In 2020, the board of the San Diego Unified School District changed the district’s disciplinary policies, replacing in-school suspensions with alternative programs and requiring schools to exhaust restorative interventions before suspending a student.
The restorative justice movement
In the 1970s, it was rare for schools to punish students with expulsions or suspensions But by the 1990s, concerns around crime and violence led states and school districts to adopt policies favoring suspensions.
Over time, the student suspension rate doubled and increased even more for Black and Latino students. Students with learning disabilities or facing poverty or abuse were also disproportionately suspended. Parents and advocates for these students demanded a more compassionate approach,
which led to a large restorative justice movement
In recent years, some of California’s largest school districts have made multi-million-dollar investments in restorative justice.
Restorative justice in the Coachella Valley
Parents launched a restorative justice campaign in the Coachella Valley in 2014 after becoming alarmed at the high rate of suspensions in middle schools. Within a year, a pilot program was underway at Bobby Duke Middle School in Coachella.
With continued pressure from parents, the Coachella Valley Unified School District gradually expanded its commitment to restorative justice and introduced programs at all grade levels.
In 2019, the district ended its contract with the Riverside County Sheriff’s Department for resource officers at high schools, further supporting a less punitive response to discipline problems. In recent years, the gap between middle school and high school suspension rates has narrowed and suspensions for willful defiance have dropped.
Learn more, get involved
Alianza Coachella Valley and our partners are working to expand the practice of restorative justice in the Coachella Valley, including in more schools.
To stay up-to-date about this work, find out about restorative justice training opportunities, and learn how else you can get involved, sign up to receive periodic emails.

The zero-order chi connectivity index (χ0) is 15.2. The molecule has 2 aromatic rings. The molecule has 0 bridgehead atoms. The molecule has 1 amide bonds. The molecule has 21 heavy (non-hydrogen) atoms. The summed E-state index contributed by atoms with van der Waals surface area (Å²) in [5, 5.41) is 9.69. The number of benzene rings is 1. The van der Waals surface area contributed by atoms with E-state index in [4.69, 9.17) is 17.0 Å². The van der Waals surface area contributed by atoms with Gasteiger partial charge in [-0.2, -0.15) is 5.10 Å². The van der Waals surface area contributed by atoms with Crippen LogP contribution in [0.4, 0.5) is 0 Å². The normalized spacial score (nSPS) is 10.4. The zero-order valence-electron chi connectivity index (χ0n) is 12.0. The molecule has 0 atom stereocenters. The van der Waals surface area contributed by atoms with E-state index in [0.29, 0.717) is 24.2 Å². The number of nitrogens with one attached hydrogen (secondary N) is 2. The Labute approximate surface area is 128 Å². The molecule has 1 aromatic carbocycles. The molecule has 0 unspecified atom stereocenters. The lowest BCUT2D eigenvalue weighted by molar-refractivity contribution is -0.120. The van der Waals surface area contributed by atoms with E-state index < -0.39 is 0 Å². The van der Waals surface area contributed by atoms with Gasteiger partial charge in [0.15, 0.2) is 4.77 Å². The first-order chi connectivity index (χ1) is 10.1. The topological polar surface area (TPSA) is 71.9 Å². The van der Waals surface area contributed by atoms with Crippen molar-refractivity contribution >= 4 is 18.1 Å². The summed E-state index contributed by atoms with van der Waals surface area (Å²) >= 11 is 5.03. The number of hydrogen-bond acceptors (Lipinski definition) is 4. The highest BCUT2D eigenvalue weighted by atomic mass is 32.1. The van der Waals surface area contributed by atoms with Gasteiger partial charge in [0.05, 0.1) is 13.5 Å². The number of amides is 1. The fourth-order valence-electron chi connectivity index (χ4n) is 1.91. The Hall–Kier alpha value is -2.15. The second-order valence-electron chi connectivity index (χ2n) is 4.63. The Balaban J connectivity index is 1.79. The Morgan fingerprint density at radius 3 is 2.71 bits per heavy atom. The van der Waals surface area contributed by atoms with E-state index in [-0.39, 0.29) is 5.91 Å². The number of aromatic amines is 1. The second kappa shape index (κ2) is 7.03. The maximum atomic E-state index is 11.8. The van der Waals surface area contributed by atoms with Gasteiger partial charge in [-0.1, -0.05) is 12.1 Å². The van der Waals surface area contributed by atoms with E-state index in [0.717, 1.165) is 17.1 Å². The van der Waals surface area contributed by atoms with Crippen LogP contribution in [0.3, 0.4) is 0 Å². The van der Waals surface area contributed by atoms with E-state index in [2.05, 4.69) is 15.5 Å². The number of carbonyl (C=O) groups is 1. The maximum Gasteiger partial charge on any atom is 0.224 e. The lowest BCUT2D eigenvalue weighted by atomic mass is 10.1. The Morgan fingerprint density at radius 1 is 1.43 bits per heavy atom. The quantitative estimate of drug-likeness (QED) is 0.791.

You can also email email@example.com with questions or to be put in touch with a member of the campaign team.
Restorative justice terminology
A technique that builds relationships through sharing and listening. Talking circles help people build the skills they need to address conflicts in healthy ways. The circles are especially beneficial for young people to practice respectful listening and healthy self-expression. In the circle, everyone has a chance to speak and listen.
The practice of pushing students out of school and into the criminal justice system. The students most at risk of falling into the pipeline have learning disabilities or histories of poverty, abuse, or neglect. Once in the system, young people often stay tied to it into adulthood.
A disciplinary policy that mandates predetermined consequences that are typically severe and punitive in response to specific types of misbehavior, regardless of the context or rationale for the behavior. Automatic suspensions and expulsions are an example.
A vague term used as justification for student suspensions. It can be a catch-all for any behavior a teacher finds objectionable, including minor infractions, and has been shown to be disproportionately applied to Black male students.
The practice of using open conversations and active listening to address conflicts and their root causes. By acknowledging each person’s humanity, restorative dialogue can be used throughout daily life to affirm and build accountability.